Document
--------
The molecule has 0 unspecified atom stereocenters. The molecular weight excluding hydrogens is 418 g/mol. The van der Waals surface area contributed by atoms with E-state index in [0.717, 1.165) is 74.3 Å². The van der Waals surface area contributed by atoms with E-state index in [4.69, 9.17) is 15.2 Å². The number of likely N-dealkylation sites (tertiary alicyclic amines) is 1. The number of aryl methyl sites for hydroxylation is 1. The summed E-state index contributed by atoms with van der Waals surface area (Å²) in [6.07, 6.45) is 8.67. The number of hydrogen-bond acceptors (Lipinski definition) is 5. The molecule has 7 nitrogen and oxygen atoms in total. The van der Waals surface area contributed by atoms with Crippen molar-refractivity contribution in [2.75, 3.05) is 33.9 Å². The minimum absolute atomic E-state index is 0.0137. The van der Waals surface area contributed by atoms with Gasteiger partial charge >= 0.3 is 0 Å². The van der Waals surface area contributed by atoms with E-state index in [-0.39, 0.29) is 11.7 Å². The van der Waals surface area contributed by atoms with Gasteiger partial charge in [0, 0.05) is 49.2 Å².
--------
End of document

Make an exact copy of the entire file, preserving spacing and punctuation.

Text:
The molecule has 0 unspecified atom stereocenters. The molecular weight excluding hydrogens is 418 g/mol. The van der Waals surface area contributed by atoms with E-state index in [0.717, 1.165) is 74.3 Å². The van der Waals surface area contributed by atoms with E-state index in [4.69, 9.17) is 15.2 Å². The number of likely N-dealkylation sites (tertiary alicyclic amines) is 1. The number of aryl methyl sites for hydroxylation is 1. The summed E-state index contributed by atoms with van der Waals surface area (Å²) in [6.07, 6.45) is 8.67. The number of hydrogen-bond acceptors (Lipinski definition) is 5. The molecule has 7 nitrogen and oxygen atoms in total. The van der Waals surface area contributed by atoms with Crippen molar-refractivity contribution in [2.75, 3.05) is 33.9 Å². The minimum absolute atomic E-state index is 0.0137. The van der Waals surface area contributed by atoms with Gasteiger partial charge >= 0.3 is 0 Å². The van der Waals surface area contributed by atoms with E-state index in [-0.39, 0.29) is 11.7 Å². The van der Waals surface area contributed by atoms with Gasteiger partial charge in [0, 0.05) is 49.2 Å².